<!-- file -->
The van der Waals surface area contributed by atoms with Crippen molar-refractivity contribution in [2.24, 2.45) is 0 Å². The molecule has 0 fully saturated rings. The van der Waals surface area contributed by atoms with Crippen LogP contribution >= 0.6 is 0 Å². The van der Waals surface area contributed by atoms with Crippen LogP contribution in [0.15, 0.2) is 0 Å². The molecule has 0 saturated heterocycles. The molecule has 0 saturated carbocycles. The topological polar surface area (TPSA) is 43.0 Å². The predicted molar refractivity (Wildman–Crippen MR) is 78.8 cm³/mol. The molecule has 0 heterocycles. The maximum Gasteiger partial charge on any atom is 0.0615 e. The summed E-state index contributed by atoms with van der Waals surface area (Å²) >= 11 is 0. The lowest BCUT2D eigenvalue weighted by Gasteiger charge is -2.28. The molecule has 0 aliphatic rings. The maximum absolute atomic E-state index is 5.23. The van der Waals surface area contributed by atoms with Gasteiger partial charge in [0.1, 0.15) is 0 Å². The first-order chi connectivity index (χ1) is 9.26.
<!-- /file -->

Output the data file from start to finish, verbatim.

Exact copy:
The van der Waals surface area contributed by atoms with Crippen molar-refractivity contribution in [2.24, 2.45) is 0 Å². The molecule has 0 fully saturated rings. The van der Waals surface area contributed by atoms with Crippen LogP contribution >= 0.6 is 0 Å². The van der Waals surface area contributed by atoms with Crippen LogP contribution in [0.15, 0.2) is 0 Å². The molecule has 0 saturated heterocycles. The molecule has 0 saturated carbocycles. The topological polar surface area (TPSA) is 43.0 Å². The predicted molar refractivity (Wildman–Crippen MR) is 78.8 cm³/mol. The molecule has 0 heterocycles. The maximum Gasteiger partial charge on any atom is 0.0615 e. The summed E-state index contributed by atoms with van der Waals surface area (Å²) >= 11 is 0. The lowest BCUT2D eigenvalue weighted by Gasteiger charge is -2.28. The molecule has 0 aliphatic rings. The maximum absolute atomic E-state index is 5.23. The van der Waals surface area contributed by atoms with Gasteiger partial charge in [0.1, 0.15) is 0 Å². The first-order chi connectivity index (χ1) is 9.26.